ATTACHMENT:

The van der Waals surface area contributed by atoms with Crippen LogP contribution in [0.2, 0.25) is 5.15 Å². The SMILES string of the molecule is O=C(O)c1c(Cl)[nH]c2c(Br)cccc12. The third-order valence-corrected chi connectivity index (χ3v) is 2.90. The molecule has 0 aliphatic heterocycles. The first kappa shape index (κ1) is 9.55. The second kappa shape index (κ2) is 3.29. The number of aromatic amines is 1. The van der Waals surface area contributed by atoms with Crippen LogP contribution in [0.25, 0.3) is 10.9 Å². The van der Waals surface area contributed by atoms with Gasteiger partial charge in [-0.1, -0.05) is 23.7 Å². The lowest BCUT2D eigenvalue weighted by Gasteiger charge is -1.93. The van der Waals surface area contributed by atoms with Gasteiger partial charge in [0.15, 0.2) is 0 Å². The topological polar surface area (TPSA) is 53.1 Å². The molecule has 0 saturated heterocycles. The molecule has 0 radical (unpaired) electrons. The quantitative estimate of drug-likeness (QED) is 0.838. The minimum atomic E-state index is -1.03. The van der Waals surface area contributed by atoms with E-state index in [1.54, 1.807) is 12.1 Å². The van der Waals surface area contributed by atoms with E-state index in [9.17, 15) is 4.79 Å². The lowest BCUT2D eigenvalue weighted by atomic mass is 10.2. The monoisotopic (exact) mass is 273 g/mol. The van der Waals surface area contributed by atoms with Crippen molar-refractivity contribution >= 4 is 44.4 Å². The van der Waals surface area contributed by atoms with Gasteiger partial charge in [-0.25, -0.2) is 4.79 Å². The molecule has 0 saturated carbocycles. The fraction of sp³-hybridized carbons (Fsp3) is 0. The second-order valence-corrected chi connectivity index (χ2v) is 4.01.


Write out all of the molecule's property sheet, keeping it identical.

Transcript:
The van der Waals surface area contributed by atoms with Crippen LogP contribution in [0.2, 0.25) is 5.15 Å². The SMILES string of the molecule is O=C(O)c1c(Cl)[nH]c2c(Br)cccc12. The third-order valence-corrected chi connectivity index (χ3v) is 2.90. The molecule has 0 aliphatic heterocycles. The first kappa shape index (κ1) is 9.55. The second kappa shape index (κ2) is 3.29. The number of aromatic amines is 1. The van der Waals surface area contributed by atoms with Crippen LogP contribution in [0.25, 0.3) is 10.9 Å². The van der Waals surface area contributed by atoms with Gasteiger partial charge in [-0.1, -0.05) is 23.7 Å². The lowest BCUT2D eigenvalue weighted by Gasteiger charge is -1.93. The van der Waals surface area contributed by atoms with Gasteiger partial charge in [0.15, 0.2) is 0 Å². The topological polar surface area (TPSA) is 53.1 Å². The molecule has 0 saturated heterocycles. The molecule has 0 radical (unpaired) electrons. The quantitative estimate of drug-likeness (QED) is 0.838. The minimum atomic E-state index is -1.03. The van der Waals surface area contributed by atoms with E-state index in [1.54, 1.807) is 12.1 Å². The van der Waals surface area contributed by atoms with E-state index in [9.17, 15) is 4.79 Å². The lowest BCUT2D eigenvalue weighted by atomic mass is 10.2. The monoisotopic (exact) mass is 273 g/mol. The van der Waals surface area contributed by atoms with Crippen molar-refractivity contribution >= 4 is 44.4 Å². The van der Waals surface area contributed by atoms with Gasteiger partial charge in [-0.25, -0.2) is 4.79 Å². The molecule has 0 saturated carbocycles. The fraction of sp³-hybridized carbons (Fsp3) is 0. The second-order valence-corrected chi connectivity index (χ2v) is 4.01.